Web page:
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President Vladimir Putin on Friday evoked one of the most dangerous confrontations of the Cold War to highlight Russian opposition to a proposed US missile defense system in Europe, likening the threat to the Cuban missile crisis.
The comments - made at the end of a summit between Russia and European Union that failed to resolve several festering disputes - were the latest in a series of belligerent statements from the assertive Putin.
Emboldened by oil and gas-fueled economic clout, Russia is increasingly at loggerheads with Washington and much of Europe on issues ranging from Iran and Kosovo to energy supplies and human rights.
Putin traveled to Portugal, which holds the EU's rotating presidency, for talks with leaders of the 27-nation bloc, in an effort to patch up widening differences. But despite a positive spin put on the meeting by Putin and EU President Jose Manuel Barroso - who called it "open, frank and productive" - the summit yielded no major breakthroughs.
The EU and Russia have been without a new cooperation agreement for more than a year now, during which time doubts have grown in many European capitals about the reliability of Russia's energy supplies and trade policies toward EU member nations, such as Poland.
Putin used the stage of a news conference at the summit's conclusion to reiterate Russia's stalwart opposition to US plans to put elements of a missile defense system in the former Soviet bloc countries of Poland and the Czech Republic - both of which are now NATO members.
"Analogous actions by the Soviet Union, when it deployed missiles in Cuba, prompted the 'Caribbean crisis,"' Putin said, using the Russian term for the Cuban missile crisis.
"For us the situation is technologically very similar. We have withdrawn the remains of our bases from Vietnam, from Cuba, and have liquidated everything there, while at our borders, such threats against our country are being created," he said.
The 1962 crisis erupted when US President John F. Kennedy demanded that Soviet leader Nikita Khrushchev remove his country's nuclear missiles from Cuba because they could have been used to launch a close-range attack on the US The Americans imposed a naval blockade and the world teetered on the edge of war before the Soviets backed down.
Putin also suggested that the tension was much lower than in 1962 because the United States and Russia are now "partners," not Cold War enemies. His relationship with President George W. Bush, Putin said, helps solve problems, calling him a "personal friend."
Putin said there has been no concrete US response to his counterproposals for cooperation on missile defense, but added that the United States is now listening to Russia's concerns about its plans and seeking to address them.
In Washington, White House press secretary Dana Perino underscored those remarks rather than the Cuban missile crisis analogy, saying "there's no way you could walk away without thinking that he thinks that we can work together."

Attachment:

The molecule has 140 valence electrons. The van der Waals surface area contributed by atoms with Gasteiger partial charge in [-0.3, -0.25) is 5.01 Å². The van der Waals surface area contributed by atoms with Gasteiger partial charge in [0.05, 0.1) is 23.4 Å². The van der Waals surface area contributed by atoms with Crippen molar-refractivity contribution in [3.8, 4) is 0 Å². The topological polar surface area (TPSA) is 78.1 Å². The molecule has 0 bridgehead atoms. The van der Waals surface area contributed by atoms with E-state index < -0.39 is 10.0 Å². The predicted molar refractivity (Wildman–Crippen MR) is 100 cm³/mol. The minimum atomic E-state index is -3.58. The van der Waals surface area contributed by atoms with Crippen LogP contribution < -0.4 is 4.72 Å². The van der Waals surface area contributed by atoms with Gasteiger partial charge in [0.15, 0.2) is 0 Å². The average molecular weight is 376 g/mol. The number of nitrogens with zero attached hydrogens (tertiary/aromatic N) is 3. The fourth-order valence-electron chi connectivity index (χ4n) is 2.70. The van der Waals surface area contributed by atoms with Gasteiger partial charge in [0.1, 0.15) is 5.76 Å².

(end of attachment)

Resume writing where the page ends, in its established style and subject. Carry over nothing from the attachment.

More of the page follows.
The US plan is part of a wider missile shield involving defenses in California and Alaska which the United States says are to defend against any long-range missile attack from countries such as North Korea or Iran.
Russia strongly opposes the idea, saying Iran is decades away from developing missile technology that could threaten Europe or North America, and it says the US bases are aimed at spying on Russian facilities and undermining Russia's missile deterrent force.
US State Department spokesman Sean McCormack told reporters there were "clear historical differences" between the US plans and the circumstances that led to the Cuban crisis.
"I don't think that they are historically analogous in any way, shape or form," he said.
Turning to his future, Putin said he would not assume presidential powers if he became prime minister after finishing his term next May.
The popular Putin is barred from seeking a third consecutive term in the March 2008 presidential election. But he suggested earlier this month that he could become prime minister, leading to speculation that the substantial powers now invested in the presidency might be transferred to the prime minister.
"If someone thinks that I intend to move, let's say, into the government of the Russian Federation and transfer the fundamental powers there, that's not the case," Putin told reporters. "There will be no infringement on the powers of the president of the Russian Federation, at least while it depends on me."
After repeating his insistence that he does not intend to change the constitution in order to run for a third term, Putin said he had not yet decided where and in what capacity he would work as former president. He is expected to remain an influential figure in Russia.
Putin will lead the ticket of the dominant United Russia party in December parliamentary elections. An overwhelming victory for the party could turn the legislature into a new power base for Putin and give him a claim to continued authority based on his popularity.
Topping the list of concerns for a growing number of European nations is Russian energy policy - the reliability of supplies and the intentions of state-run oil and gas companies. Russia already provides 30 percent of EU energy imports, including 44 percent of natural gas imports.
The state-controlled gas giant OAO Gazprom has recently moved to acquire assets in Europe and strike bilateral deals with some EU countries.
That has led the EU to consider new restrictions on non-EU companies owning majority stakes in gas pipelines or electricity power grids without additional agreements - much to the Russians' consternation.
Earlier, Putin tried to assure European leaders that Russian investment was not to be feared.
"When we hear in some countries phrases like, 'The Russians are coming with their scary money,' it sounds a bit funny," he said.